Brexit and Animal Welfare
Highlighting the key animal welfare issues which must be addressed in any post Brexit trade agreement.
The USPCA is a member of the Eurogroup for Animals UK EU Taskforce, which is a working group of twelve leading animal welfare organisations from across the UK. The organisations within this taskforce share a mutual concern that animal welfare be protected in post Brexit agreement discussions.
The taskforce has published a paper setting out clear recommendations to the UK Government to negotiate in the framework of the coming post-Brexit negotiations between the UK and the EU which will both preserve and advance existing animal welfare protections.
UK & EU Free Trade Agreement
The UK Government has said that they will maintain and, where possible, improve standards of animal welfare in the UK, particularly as new free trade agreements (FTAs) are negotiated. The UK-EU FTA is the first one to start from essentially the same animal welfare standards, zero tariffs and a shared understanding of animal welfare. The FTA should keep zero tariffs and set up mutual recognition of regulatory processes. A FTA that is truly fit for purpose must have a chapter on animal welfare, setting out the principle of dynamic alignment to improve the 44 shared animal welfare standards that exist whilst allowing countries to undertake individual measures, such as stopping the export of live animals for slaughter or fattening.
This framework to improve animal welfare is not only possible under Article XXIV of the World Trade Organisation (WTO) it also sets a clear precedent and template for the UK and other countries when negotiating FTAs in the future. The FTA should formally recognise the links between animal welfare and sustainable development (e.g. antimicrobial resistance) under the sustainable development chapter.
Mutual acceptance of regulatory processes will avoid duplication of testing on animals. There is also the opportunity to cooperate in the advancement of animal-free research and developing alternatives to the use of animals in research, a shared approach to thematic reviews on the use of animals for scientific purposes, and on replacing animals.
Cooperative work to tackle illegal trafficking of wildlife and ensure better conservation.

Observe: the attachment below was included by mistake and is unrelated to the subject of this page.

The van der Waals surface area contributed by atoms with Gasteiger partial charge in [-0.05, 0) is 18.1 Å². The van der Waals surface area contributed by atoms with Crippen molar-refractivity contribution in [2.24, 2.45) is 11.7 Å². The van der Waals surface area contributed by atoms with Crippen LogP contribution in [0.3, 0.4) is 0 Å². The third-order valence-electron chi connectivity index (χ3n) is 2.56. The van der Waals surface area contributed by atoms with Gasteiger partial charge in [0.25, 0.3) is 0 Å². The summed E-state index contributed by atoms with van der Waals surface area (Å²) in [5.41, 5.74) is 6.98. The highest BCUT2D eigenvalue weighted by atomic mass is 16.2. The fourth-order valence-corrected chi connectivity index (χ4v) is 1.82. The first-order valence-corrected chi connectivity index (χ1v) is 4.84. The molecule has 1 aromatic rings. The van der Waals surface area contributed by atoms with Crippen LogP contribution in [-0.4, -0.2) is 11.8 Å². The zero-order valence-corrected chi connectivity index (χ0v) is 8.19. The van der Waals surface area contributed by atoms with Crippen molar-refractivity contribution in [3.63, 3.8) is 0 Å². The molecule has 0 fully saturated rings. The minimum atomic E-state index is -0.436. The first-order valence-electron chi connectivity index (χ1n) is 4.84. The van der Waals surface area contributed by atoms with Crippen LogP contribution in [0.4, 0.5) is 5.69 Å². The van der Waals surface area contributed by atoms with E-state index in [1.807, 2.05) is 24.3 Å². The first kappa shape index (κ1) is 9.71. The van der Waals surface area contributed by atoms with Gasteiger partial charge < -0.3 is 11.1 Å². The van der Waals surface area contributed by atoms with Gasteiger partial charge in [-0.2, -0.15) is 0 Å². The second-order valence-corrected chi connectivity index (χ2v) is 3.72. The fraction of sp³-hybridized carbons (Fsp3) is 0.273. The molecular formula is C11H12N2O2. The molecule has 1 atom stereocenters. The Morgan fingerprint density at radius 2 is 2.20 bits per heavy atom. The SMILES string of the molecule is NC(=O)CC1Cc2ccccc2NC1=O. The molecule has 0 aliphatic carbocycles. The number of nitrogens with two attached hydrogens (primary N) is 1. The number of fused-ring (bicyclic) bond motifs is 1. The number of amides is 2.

Collaboration in fighting the illegal pet trade and to ensure that the non-commercial movement of cats and dogs is not used as a cover to trade commercially in these animals.
Common Veterinary Area
A common veterinary area (CVA) provides a common space for the control of animal diseases, the trade in animals and products of animal origin and the import of these animals and products from third countries.
Under the Withdrawal Treaty the single animal health and veterinary zone is maintained across the island of Ireland, subject to the periodic consent of the Northern Ireland Assembly. This means that any animals or animal derived products travelling from Great Britain to the island of Ireland - whether it is traveling to Northern Ireland or Ireland - will have to undergo full inspections in line with EU rules.
A Common Veterinary Area would then alleviate the need for any additional checks, whilst still allowing for targeted or intelligence-led checks to prevent non-compliant movement as necessary. This would help maintain movement, including within the UK (between Northern Ireland and Great Britain), whilst reducing needless stress for the animals and safeguarding a high standard of animal health and welfare.
Without such a CVA, inspections at ports of entry into the EU or Northern Ireland would be
laborious, slow, and are likely to present real threats to animal welfare.Back